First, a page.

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Physics Polarisation Watch

1. Why is it that when the grille is vertical; that horizontally polarised waves pass through unaffected? Looking at the image, does it not seem logical that only the vertically polarised waves will be allowed through because the grille is vertical? The same applies to the microwave transmitter experiment; when the grille is vertical it blocks the vertically plane polarised waves emitted by the transmitter. But it just doesn't seem right in the diagrams.

2. (Original post by scientific222)
Why is it that when the grille is vertical; that horizontally polarised waves pass through unaffected? Looking at the image, does it not seem logical that only the vertically polarised waves will be allowed through because the grille is vertical? The same applies to the microwave transmitter experiment; when the grille is vertical it blocks the vertically plane polarised waves emitted by the transmitter. But it just doesn't seem right in the diagrams.

I think you are correct and the diagram is wrong. I am having trouble making out the diagram properly though.

Here is an example that is correct:
3. (Original post by scientific222)
Why is it that when the grille is vertical; that horizontally polarised waves pass through unaffected? Looking at the image, does it not seem logical that only the vertically polarised waves will be allowed through because the grille is vertical? The same applies to the microwave transmitter experiment; when the grille is vertical it blocks the vertically plane polarised waves emitted by the transmitter. But it just doesn't seem right in the diagrams.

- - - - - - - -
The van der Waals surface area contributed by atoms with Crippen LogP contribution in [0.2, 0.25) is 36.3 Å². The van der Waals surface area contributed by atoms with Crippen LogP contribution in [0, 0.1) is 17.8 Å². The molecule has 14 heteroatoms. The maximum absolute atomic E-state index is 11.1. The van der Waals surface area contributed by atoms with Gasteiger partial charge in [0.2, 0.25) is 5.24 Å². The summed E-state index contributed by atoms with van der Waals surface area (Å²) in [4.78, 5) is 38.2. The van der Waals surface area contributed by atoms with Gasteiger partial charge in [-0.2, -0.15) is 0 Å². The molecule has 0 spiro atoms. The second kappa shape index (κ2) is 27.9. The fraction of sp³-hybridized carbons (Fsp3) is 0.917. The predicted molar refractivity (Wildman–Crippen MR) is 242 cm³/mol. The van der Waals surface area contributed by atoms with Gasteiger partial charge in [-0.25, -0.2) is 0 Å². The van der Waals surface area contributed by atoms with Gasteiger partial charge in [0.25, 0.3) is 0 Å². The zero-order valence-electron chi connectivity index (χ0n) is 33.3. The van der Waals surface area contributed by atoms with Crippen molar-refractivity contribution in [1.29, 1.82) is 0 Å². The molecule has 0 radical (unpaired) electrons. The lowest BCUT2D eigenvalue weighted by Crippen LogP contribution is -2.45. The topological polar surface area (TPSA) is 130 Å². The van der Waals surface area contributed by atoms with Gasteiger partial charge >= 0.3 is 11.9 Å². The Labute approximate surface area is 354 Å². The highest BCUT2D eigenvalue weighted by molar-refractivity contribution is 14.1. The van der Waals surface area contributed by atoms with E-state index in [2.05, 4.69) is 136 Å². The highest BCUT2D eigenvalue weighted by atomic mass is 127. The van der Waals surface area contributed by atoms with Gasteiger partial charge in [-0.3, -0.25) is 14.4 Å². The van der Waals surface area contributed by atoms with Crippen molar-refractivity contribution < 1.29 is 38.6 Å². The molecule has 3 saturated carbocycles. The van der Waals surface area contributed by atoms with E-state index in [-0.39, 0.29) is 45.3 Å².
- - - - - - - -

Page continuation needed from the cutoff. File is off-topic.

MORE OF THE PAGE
By convention, the direction of polarisation is the direction of the electric field's oscillations. (Rather than the magnetic)

If the em waves are polarised vertically, the vertical metal conducting grille produces an oscillating electric field that oscillates vertically (a sort of Lenz's Law) and parallel to the field, thus opposing the wave.
If the wave is polarized horizontally, the grille has a minimal effect as the metal bars are now in the wrong direction (now perpendicular to the wave's electric field) to produce this effect.

So it's the vertical electric component that is absorbed by a vertical grille.
4. (Original post by Llewellyn)
I think you are correct and the diagram is wrong. I am having trouble making out the diagram properly though.

Here is an example that is correct:
It's correct. See my other post.
5. (Original post by scientific222)
x
(Original post by Stonebridge)
It's correct. See my other post.
My apologies, your explanation does make perfect sense
6. (Original post by Llewellyn)
My apologies, your explanation does make perfect sense
I think the reason for the confusion is the classic school demo where you pass a rope through a metal grille and, of course, only waves on the rope in the same direction as the grille slits will pass through. This looks good as an explanation, but is a mechanical analogy that doesn't actually relate directly to what's happening in the case of the electric field of the em waves.
7. (Original post by Stonebridge)
I think the reason for the confusion is the classic school demo where you pass a rope through a metal grille and, of course, only waves on the rope in the same direction as the grille slits will pass through. This looks good as an explanation, but is a mechanical analogy that doesn't actually relate directly to what's happening in the case of the electric field of the em waves.
That is the exact analogy I was taught; which made the whole thing confusing.
8. Your picture is totally right. Metal grill is different from polarization filter. The free electrons moving in the metal bar can cancel out the E in that direction and totally absorb it. Thus the horizontal E passes if the grills are vertically positioned. All of the comments above are incorrect.

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Updated: March 25, 2015
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